• NH3
  • NO2
  • O3
  • PM10 (fine particulate matter with a diameter of less than 10 micrometres, with PM2.5 as a subset)
  • SO2

See the supplementary tables for full details.

In 2022, UK woodlands removed 316,454 tonnes of these pollutants from the atmosphere (Figure 11), providing an estimated £1,785 million in avoided negative health impacts, with 56% contributed by broadleaf trees.

Air pollution regulating service valuations are determined by risk to health. Ground-level ozone (O3) represented 82% of all pollutants removed in 2022, though only accounted for 1% of the annual value. PM2.5 poses the greatest risk, so accounted for most of the annual value (96%), but only 5% of the total amount of pollutants.

Flood regulating

Woodlands can reduce downstream flooding. To capture the flood regulating service for woodland in Great Britain, Forest Research examined how much it would cost to have flood water storage (reservoirs) in non-woodland areas; they looked at the substitution costs of having no woodland.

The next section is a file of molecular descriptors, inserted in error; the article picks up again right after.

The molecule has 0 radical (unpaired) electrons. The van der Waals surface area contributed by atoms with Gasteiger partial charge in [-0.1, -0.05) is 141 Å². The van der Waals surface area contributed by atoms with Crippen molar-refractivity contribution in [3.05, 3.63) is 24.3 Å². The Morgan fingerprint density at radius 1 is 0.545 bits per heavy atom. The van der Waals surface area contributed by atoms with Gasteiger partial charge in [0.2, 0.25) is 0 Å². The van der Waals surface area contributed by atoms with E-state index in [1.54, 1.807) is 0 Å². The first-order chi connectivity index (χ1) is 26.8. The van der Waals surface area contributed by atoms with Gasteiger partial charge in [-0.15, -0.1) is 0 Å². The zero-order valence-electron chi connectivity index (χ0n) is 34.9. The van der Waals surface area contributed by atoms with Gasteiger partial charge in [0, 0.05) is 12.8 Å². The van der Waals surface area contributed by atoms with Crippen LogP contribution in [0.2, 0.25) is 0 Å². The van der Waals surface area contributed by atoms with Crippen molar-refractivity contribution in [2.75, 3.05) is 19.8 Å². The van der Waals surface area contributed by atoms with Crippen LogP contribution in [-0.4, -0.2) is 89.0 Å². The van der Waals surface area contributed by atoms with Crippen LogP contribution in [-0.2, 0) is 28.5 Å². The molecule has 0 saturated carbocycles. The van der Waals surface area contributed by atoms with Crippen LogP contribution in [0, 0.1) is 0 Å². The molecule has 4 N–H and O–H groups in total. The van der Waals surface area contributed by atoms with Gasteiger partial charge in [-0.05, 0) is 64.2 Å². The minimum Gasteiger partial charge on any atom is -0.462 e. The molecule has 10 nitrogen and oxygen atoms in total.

In 2022, the UK annual value of flood regulating services was estimated at £911 million, while the total asset value stood at £27 billion.

Urban heat regulating

Woodlands also provide cooling benefits to urban areas, reducing labour productivity losses and reliance on artificial cooling like air conditioning.

In 2022, the UK annual value for this service was £753 million, an increase of 243% from 2021. See our detailed data tables.

Noise regulating

Green spaces, including woodlands, mitigate urban noise pollution.

In 2022, 167,000 UK urban buildings benefitted from noise reduction by urban trees, with an annual value of £17 million.

Cultural services

Cultural services are the non-material benefits we obtain from ecosystems, such as tourism and recreation in woodlands, and their associated health benefits.

Recreation and tourism (expenditure)

There were an estimated 748 million recreation and tourism visits to UK woodlands in 2022.

The number of visits to UK woodlands increased by 93% between 2019 (436 million) and 2020 (843 million), partly because of the effect of the coronavirus (COVID-19) pandemic and lockdown restrictions, which changed how people interacted with nature.